Central question of this message: Are you looking forward to even greater joy?
Today we are in the midst of the festival of Succot. The intermediate days between the first and last day of this festival are called Chol HaMoed – “all [the days of] the season.”
So, today is called Shabbat Chol HaMoed Succot, and has its own special Torah reading.
Although this is the Shabbat, we don’t read the last portion of Devarim (Deuteronomy) today, but wait until Simchat Torah (rejoicing regarding the Torah) which this year begins Monday night at dusk.
Tonight begins the final day of the festival of Succot, known as Hoshana Rabbah, which means “salvation in the highest [manner]”. And then Sunday night begins Shemini Atzeret, which some congregations combine with Simchat Torah.
Hoshana Rabbah has a number of special observances, many of which reflect similar events that occurred during this season in the time that the Temple still stood.
We read in Talmud (Succah 4:5) that the priests would carry palm or willow branches in their hands, and would make a procession around the altar every day during Succot, and then seven on the seventh day.
It has been said that the seven circuits relate to the seven circuits made around Jericho, and in the same manner the wall that separates us from G-d’s love is torn down by our persistent repentance and celebration of His love.
Another tradition associates the seven circuits with the seven Hebrew words in the verse found at Psalm 26:6, translated as “I shall wash my hands in innocence, And I will go about Thine altar, O Lord”
Many read or chant some special prayers during the circuits, symbolizing Elijah the Prophet crying out for the soon coming of the Messiah. Compare that with the life of John “the baptizer” who Yeshua compared directly with Eliyahu (Elijah) the Prophet.
Central question of this message: Do you long for the succah of Gd?
Today we are in the next-to-last parasha of Torah. It is Moses’ final song. In next week’s portion he gives a blessing to the tribes, and dies.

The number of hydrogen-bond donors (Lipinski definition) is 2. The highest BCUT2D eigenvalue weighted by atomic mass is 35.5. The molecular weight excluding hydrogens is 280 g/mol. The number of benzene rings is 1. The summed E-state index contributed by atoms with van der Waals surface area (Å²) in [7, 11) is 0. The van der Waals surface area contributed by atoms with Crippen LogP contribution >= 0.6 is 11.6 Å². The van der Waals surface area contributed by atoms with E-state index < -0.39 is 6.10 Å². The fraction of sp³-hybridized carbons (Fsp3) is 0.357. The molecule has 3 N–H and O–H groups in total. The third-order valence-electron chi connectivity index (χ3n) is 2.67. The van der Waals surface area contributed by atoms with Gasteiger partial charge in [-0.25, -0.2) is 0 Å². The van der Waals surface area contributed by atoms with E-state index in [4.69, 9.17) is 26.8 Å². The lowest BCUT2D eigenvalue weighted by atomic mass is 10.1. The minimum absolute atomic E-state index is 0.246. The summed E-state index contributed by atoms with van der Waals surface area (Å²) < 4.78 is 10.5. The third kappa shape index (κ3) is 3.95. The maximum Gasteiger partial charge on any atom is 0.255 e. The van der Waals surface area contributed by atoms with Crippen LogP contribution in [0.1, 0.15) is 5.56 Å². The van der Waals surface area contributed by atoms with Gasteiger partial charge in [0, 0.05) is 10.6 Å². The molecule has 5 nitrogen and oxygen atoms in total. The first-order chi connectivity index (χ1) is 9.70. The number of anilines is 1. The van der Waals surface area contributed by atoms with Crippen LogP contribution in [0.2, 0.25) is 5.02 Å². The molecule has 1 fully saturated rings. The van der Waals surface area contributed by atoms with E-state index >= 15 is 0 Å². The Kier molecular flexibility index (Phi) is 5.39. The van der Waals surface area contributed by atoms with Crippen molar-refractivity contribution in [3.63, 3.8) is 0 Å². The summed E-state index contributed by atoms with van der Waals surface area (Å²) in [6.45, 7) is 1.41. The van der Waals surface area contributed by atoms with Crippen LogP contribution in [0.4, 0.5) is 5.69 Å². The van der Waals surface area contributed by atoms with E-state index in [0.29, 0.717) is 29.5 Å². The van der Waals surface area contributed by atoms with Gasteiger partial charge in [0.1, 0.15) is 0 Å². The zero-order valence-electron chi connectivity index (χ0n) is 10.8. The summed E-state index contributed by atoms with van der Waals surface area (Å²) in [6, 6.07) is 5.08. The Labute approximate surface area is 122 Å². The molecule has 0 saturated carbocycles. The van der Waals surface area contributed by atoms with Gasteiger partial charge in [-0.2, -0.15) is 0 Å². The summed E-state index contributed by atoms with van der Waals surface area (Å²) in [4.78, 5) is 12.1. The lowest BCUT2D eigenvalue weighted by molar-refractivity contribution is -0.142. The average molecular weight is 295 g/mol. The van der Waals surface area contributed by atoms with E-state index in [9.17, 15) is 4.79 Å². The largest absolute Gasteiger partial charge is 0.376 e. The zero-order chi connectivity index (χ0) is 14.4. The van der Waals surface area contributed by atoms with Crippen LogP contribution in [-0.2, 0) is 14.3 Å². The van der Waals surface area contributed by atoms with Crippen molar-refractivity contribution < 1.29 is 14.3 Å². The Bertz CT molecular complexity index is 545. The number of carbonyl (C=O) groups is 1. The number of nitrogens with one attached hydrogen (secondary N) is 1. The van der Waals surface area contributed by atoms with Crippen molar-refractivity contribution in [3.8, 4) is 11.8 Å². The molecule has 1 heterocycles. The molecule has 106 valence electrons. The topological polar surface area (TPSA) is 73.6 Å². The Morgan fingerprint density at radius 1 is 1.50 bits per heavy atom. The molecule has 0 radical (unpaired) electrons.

On Simchas Torah (Joy over the Torah), we read the final section of the final parasha of Torah, then we read the first section of the first parasha of Torah at the same time, back-to-back.
Today’s parasha is called haazinu, which is in the command voice in Hebrew. It means, essentially, “hear me!”
But in the first verse he’s not even speaking to people. He speaks to the heavens and the earth. He calls them as two witnesses to his words and his charge to the assembled nation.
32 “Give ear, O heavens, and let me speak; And let the earth hear the words of my mouth. 2 “Let my teaching drop as the
rain, My speech distill as the dew, As the droplets on the fresh grass And as the showers on the herb. 3 “For I
proclaim the name of the Lord; Ascribe greatness to our God! 4 “The Rock! His work is perfect, For all His ways are
just; A God of faithfulness and without injustice, Righteous and upright is He.
The invocation of heaven and earth as “witnesses” is not merely a flowery way to begin his song. It is a matter of substance, and it is not
in any way random.
We find his intention by going back to the previous portion, VaYelech.
28 “Assemble to me all the elders of your tribes and your officers, that I may speak these words in their hearing and
call the heavens and the earth to witness against them. 29 For I know that after my death you will act corruptly and
turn from the way which I have commanded you; and evil will befall you in the latter days, for you will do that which is
evil in the sight of the Lord, provoking Him to anger with the work of your hands.”
10-8-16 Message to Beit Adonai Yisroel – Vayalech (“and he went”)
Torah Portion; Deut 31:1-30
Special Haftarah: Hos 14:2-10, Mic 7:18-20, and Joel 2:15-27
Suggested Acheron K’tuvim: 1 John 1:9
Central question of this message: Can you hear the voice of
G-d calling you to come back to Him?
Today we are in parasha Vayalech, which means “and he went”. In it we see that Moses is going to a place where he can speak to
all of Israel.